The net result of the forces just described is that the creation of the initial architecture must be grounded in a thoroughly pragmatic approach. The emerging discipline of software patterns provides such an approach. Software patterns capture known solutions to recurring problems in ways that enable you to apply that knowledge to new situations. Good patterns have been used in several systems, and the best patterns have been used in dozens or hundreds. Someone, and often, several people, have taken the time to research, understand, and carefully document the problem, and a proven way to solve it, so that others can leverage the experiences learned from systems that are known to work. A software pattern is "pre-digested" knowledge.
Architectural patterns capture fundamental structural organizations of software systems. Primarily addressing the technical aspects of architecture presented earlier in this chapter, they provide descriptions of subsystems, define their responsibilities, and clarify how they interact to solve a particular problem. By focusing on a specific class of problem, an architectural pattern helps you decide if that kind or style of architecture is right.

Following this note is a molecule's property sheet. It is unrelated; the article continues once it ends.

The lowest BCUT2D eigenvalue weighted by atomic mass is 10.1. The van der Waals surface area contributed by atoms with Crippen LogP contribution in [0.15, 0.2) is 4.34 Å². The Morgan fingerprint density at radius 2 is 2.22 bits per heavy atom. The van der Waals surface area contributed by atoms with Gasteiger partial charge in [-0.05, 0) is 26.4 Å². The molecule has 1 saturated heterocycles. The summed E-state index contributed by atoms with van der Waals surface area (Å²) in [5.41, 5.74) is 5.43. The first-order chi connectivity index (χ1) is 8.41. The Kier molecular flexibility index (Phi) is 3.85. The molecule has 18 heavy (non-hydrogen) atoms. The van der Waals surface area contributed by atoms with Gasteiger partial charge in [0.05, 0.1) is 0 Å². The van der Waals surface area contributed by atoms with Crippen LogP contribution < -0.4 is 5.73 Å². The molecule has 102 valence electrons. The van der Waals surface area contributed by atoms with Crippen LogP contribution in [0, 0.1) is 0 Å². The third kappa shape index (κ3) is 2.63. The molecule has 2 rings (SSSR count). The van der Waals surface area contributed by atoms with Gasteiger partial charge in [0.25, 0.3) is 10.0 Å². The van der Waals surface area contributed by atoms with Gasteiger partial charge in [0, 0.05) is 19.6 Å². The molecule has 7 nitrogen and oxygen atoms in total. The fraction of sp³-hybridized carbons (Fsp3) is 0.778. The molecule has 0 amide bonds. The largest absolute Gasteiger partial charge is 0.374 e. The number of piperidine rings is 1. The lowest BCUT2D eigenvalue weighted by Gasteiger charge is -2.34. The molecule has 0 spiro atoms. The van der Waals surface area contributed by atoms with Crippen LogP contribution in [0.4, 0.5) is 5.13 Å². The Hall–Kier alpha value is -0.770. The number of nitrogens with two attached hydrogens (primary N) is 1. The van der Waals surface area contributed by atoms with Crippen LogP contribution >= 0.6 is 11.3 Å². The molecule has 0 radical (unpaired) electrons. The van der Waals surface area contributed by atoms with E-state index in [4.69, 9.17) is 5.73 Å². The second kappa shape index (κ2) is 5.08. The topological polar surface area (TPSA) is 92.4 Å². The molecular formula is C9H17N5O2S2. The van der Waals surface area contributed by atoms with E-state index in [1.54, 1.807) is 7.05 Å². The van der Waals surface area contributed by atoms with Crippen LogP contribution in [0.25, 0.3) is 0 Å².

The pragmatic approach when creating a software architecture is to explore the various documented patterns and choose one that is addresses your situation. From there, you must tailor the architecture to meet your needs, ultimately realizing it in a working system. The tailoring process and the design choices made are guided by the principles described later in this chapter. If you are familiar with architectural patterns, you might want to read the remainder of this book as a way to "fill in the gaps" in each one. For example, every software architecture can benefit from a well-designed installation and upgrade process or sensibly constructed configuration files. The goal is to use all of these approaches to create and sustain winning solutions.